When people use the internet, cell phones, or other devices to send or post text or images intended to hurt, intimidate or embarrass another person – this is cyberbullying.
It can be a painful experience, especially when it affects school learners who are also using technology and social media to communicate with friends and family.
According to Basic Education Spokesperson Elijah Mhlanga, cyberbullies use voice messages, text messages, images, videos, websites or personal web pages to repeatedly harass, intimidate or embarrass another person or a group of people.
In most cases, Mhlanga said, bullies pretend to be other people online to trick others. They spread lies and rumours about victims; trick people into revealing personal information; send or forward mean text messages; and post pictures of victims without their consent.
“Cyberbullying can pose a serious barrier to learning when it is directed to learners,” he said.
Mhlanga advised learners to never give out their personal information online, whether in instant message profiles, chat rooms, blogs, or personal websites.
“They must protect their passwords. The only people who should know their passwords are their parents,” said Mhlanga.
The department has the following tips for learners who have been victimised and those who know someone who is being cyberbullied:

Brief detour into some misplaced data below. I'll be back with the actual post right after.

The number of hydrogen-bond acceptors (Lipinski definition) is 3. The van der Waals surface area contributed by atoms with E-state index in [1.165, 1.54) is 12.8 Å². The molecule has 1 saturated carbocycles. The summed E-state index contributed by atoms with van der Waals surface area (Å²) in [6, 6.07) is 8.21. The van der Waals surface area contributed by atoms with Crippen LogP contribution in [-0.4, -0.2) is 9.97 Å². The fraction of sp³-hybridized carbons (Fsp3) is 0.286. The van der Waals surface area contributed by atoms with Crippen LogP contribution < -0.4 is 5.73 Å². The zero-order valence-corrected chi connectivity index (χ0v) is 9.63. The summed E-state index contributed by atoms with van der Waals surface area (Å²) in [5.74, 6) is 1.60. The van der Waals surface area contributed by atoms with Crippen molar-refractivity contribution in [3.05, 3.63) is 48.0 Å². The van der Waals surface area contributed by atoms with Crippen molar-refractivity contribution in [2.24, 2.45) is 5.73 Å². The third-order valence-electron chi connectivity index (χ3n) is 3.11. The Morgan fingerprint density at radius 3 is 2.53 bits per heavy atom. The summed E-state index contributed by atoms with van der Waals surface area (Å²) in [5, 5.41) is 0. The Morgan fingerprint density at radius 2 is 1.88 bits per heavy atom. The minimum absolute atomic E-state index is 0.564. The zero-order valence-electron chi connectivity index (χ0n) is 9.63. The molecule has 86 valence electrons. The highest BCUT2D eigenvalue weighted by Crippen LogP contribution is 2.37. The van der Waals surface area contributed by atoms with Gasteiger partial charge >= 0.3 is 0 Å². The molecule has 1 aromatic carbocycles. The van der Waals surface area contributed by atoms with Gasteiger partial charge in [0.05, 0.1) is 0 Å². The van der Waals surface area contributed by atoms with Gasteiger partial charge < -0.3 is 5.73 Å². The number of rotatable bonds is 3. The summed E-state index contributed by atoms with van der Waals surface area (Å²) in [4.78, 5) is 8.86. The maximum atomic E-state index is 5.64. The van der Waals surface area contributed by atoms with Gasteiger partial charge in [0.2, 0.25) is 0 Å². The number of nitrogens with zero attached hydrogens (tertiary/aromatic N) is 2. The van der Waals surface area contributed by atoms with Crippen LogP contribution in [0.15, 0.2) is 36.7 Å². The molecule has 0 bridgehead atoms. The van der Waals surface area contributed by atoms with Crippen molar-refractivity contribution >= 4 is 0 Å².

- If someone sends a mean or threatening message, don’t respond. Save it or print it out and show it to an adult.
- Never open emails from someone you don’t know or from someone you know is a bully.
- Don’t put anything online that you wouldn’t want your friends or classmates to see.
- Don’t send messages when you’re angry.
- Help children who are bullied online by not joining in.
- Show bullying messages to an adult.
- Always be as polite online as you are in person.
- Be aware that cyberspace is public space, and online messages are permanent.
He also said it is important that parents know about cyberbullying and that they get involved in preventing it.
What parents should look out for:
- Emotional signs: Your child becomes withdrawn or shy, shows signs of depression, is extremely moody or agitated, is anxious or overly stressed out, and shows signs of aggressive behaviour.
- Academic signs: Your child does not want to go to school, gets into trouble at school, skips school, loses interest in school and their marks suffer.
- Social signs: Your child suddenly stops using the computer, changes eating or sleeping habits and has nightmares, no longer wants to participate in activities they once enjoyed, they hurt themselves, attempts or threatens suicide, and suddenly changes friends.